BERLIN - Between 1933 and 1945, the Nazis murdered 500,000 Sinti and Roma Gypsies. Now, nearly 70 years after World War II, a memorial is being inaugurated today in Berlin to honor those murdered.

German President Joachim Gauck, Chancellor Angela Merkel, and Berlin’s Mayor Klaus Wowereit are expected to attend the inauguration ceremony along with Romani Rose, the Chairman of the Council of German Sinti and Roma who lost 13 relatives during the Holocaust. Over 100 Holocaust survivors are also expected to attend the ceremony, reports Süddeutsche Zeitung.

The memorial, which was designed by Israeli artist Dani Karavan consists of a water basin with a stone stele at its center. Around the edges is the text of Santino Spinelli’s poem “Auschwitz” in English and German. Now, after the Jews and homosexuals, the Sinti and Roma also have a Holocaust memorial.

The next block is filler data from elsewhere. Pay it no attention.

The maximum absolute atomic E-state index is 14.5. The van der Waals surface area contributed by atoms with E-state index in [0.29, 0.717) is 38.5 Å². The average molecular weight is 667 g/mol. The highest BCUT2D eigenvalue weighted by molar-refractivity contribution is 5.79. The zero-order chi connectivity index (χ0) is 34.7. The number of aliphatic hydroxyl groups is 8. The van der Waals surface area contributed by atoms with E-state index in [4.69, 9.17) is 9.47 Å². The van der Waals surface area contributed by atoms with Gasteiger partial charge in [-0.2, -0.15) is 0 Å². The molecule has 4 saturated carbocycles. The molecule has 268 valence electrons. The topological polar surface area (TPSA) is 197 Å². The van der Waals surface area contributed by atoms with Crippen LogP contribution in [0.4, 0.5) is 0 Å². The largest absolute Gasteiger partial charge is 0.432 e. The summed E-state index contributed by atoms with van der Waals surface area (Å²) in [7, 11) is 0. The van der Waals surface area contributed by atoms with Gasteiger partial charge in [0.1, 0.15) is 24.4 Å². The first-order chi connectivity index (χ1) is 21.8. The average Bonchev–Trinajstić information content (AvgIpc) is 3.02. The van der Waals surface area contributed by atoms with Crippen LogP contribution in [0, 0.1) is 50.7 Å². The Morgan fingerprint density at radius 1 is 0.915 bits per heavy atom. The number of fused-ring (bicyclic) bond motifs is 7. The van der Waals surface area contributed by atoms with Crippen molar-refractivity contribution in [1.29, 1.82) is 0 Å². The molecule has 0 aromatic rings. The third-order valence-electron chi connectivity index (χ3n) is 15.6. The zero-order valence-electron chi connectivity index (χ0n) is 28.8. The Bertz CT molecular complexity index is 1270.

The memorial has been planned for over 20 years, but discussions with Sinti and Roma associations and construction difficulties led to delays in its completion.

The Heidelberg-based Documentation and Cultural Center of German Sinti and Roma issued a statement saying the memorial was a sign on the part of Germany’s government "that not only points to the past but mainly symbolizes responsibility for the present and future." The statement went on to say that Europe’s 12 million Sinti and Roma Gypsies are still subject to discrimination and that increasing racism in Europe threatens not only minorities "but European values at the core of which lie human rights and human dignity."

Photo courtesy of: Dokumentations- und Kulturzentrum Deutscher Sinti und Roma